The great outdoors just may be the most varied and real learning experience a person can get; it’s never too early to introduce your children to Mother Nature’s glories, as well as start preparing them to handle some of her harder lessons.
Although we can go quite a while without food (about 20-30 days for most people), water is far more vital. Humans can only survive 2-3 days without water, so make sure your child understands that water is one of – if not the – highest priority if they are lost more than a couple of hours. If they have water on them, they must save it for when they are truly thirsty, and then ration it very slowly. A truly prepared parent will include water purification tablets in their child’s pack (or in a pocket of their jacket) and ensure they know how and when to use them. The ability to maintain safe drinking water will arguably help your child survive longer than any other skill.
Teach your child how to build a fire from scratch, including building a teepee with kindling sized pieces of wood around a pile of something very dry that will easily catch fire, such as pine needles, dead grass, wood splinters, or dry leaves. Right next to those water purification tablets in your child’s pack or jacket pocket ought to be a box of matches, which they can use to start the fire. Obviously, a safety lesson (or two) should be performed together on how and when to use matches. Be sure to stress the importance of making every match count and always keeping the matches dry.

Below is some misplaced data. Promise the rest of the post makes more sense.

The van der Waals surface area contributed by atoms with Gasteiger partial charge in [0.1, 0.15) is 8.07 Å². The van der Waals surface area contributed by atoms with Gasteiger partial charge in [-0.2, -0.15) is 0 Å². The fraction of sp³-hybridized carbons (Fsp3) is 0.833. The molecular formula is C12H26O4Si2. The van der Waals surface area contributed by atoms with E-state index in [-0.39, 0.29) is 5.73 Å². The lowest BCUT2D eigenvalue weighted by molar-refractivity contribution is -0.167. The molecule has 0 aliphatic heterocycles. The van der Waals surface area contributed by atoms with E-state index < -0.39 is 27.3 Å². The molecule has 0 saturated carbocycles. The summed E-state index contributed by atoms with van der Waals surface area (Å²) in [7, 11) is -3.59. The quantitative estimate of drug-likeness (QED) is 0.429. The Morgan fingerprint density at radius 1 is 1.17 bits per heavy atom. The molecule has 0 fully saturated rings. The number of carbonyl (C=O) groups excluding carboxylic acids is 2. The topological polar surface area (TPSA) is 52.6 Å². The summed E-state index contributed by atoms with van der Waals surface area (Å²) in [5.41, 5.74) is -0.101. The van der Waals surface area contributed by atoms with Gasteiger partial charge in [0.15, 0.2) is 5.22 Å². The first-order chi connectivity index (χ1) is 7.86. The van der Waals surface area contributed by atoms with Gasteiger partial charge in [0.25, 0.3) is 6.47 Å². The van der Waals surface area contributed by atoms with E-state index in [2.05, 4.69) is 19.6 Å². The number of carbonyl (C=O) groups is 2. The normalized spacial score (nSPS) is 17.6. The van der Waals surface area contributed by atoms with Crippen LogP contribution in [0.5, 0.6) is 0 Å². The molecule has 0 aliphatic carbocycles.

Hug a Tree
Although there’s nothing wrong with teaching your child to be a treehugger in general (we encourage it, actually!), what we’re referring to here is the old standard of hugging a tree if they become lost. What this actually means is that the moment they realize they are lost, they should stop and stay put. Encourage your child to make him or herself a comfy little spot to sit down and wait for help. Most likely, by the time the child realizes they are lost, the parents have also realized it and are already looking for them. By staying in one place, the child decreases the changes of missing the search party, thereby increasing their chances of being found.
Make Some Noise
It is the parent’s responsibility to attach some sort of noisemaker to their child in case of danger or getting lost. We recommend a simple whistle attached to the child’s pack or clothes. Encourage your child to blow the whistle as long and hard as they can if they run into danger, whether they see an animal approaching, get lost, or get hurt.
Dry Equals Warm and Comfort
Wet hair and clothes makes for a cold and miserable experience, either because you’re wearing the wet clothes, or because you’re naked waiting for your clothes to dry. Make sure your child understands the importance of staying dry in the wilderness – especially as night approaches, as temperatures drop significantly when the sun disappears. Encourage children to avoid moisture as much as possible – which includes excessive sweating – in order to maintain heat and avoid chaffing and blisters, which can lead to larger medical issues if not properly treated.
Of course, we all hope our children will never end up in a situation where they must survive for a period of time alone in the wilderness, but it is always a small possibility for families active in the outdoors, and a responsibility parents owe it to their children to prepare for.
By: Audra Rundle